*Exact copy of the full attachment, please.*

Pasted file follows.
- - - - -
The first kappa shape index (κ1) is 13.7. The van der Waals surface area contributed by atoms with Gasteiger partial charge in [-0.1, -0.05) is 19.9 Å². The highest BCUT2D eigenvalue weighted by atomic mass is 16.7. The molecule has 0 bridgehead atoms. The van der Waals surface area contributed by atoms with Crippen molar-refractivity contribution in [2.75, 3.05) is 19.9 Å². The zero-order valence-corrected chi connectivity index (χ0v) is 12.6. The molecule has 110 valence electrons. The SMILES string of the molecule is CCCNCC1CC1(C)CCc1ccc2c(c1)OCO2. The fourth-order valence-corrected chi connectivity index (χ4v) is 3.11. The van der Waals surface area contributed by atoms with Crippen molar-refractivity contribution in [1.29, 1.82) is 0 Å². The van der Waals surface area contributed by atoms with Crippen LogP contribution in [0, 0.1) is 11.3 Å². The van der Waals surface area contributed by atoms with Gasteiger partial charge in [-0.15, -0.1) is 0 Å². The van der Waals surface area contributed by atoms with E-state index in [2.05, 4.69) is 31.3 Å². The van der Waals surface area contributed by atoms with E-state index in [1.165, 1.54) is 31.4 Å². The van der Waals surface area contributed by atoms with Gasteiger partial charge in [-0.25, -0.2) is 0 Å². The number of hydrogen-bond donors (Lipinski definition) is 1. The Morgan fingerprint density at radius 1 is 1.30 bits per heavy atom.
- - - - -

The first kappa shape index (κ1) is 13.7. The van der Waals surface area contributed by atoms with Gasteiger partial charge in [-0.1, -0.05) is 19.9 Å². The highest BCUT2D eigenvalue weighted by atomic mass is 16.7. The molecule has 0 bridgehead atoms. The van der Waals surface area contributed by atoms with Crippen molar-refractivity contribution in [2.75, 3.05) is 19.9 Å². The zero-order valence-corrected chi connectivity index (χ0v) is 12.6. The molecule has 110 valence electrons. The SMILES string of the molecule is CCCNCC1CC1(C)CCc1ccc2c(c1)OCO2. The fourth-order valence-corrected chi connectivity index (χ4v) is 3.11. The van der Waals surface area contributed by atoms with Crippen molar-refractivity contribution in [1.29, 1.82) is 0 Å². The van der Waals surface area contributed by atoms with Crippen LogP contribution in [0, 0.1) is 11.3 Å². The van der Waals surface area contributed by atoms with Gasteiger partial charge in [-0.15, -0.1) is 0 Å². The van der Waals surface area contributed by atoms with E-state index in [2.05, 4.69) is 31.3 Å². The van der Waals surface area contributed by atoms with E-state index in [1.165, 1.54) is 31.4 Å². The van der Waals surface area contributed by atoms with Gasteiger partial charge in [-0.25, -0.2) is 0 Å². The number of hydrogen-bond donors (Lipinski definition) is 1. The Morgan fingerprint density at radius 1 is 1.30 bits per heavy atom.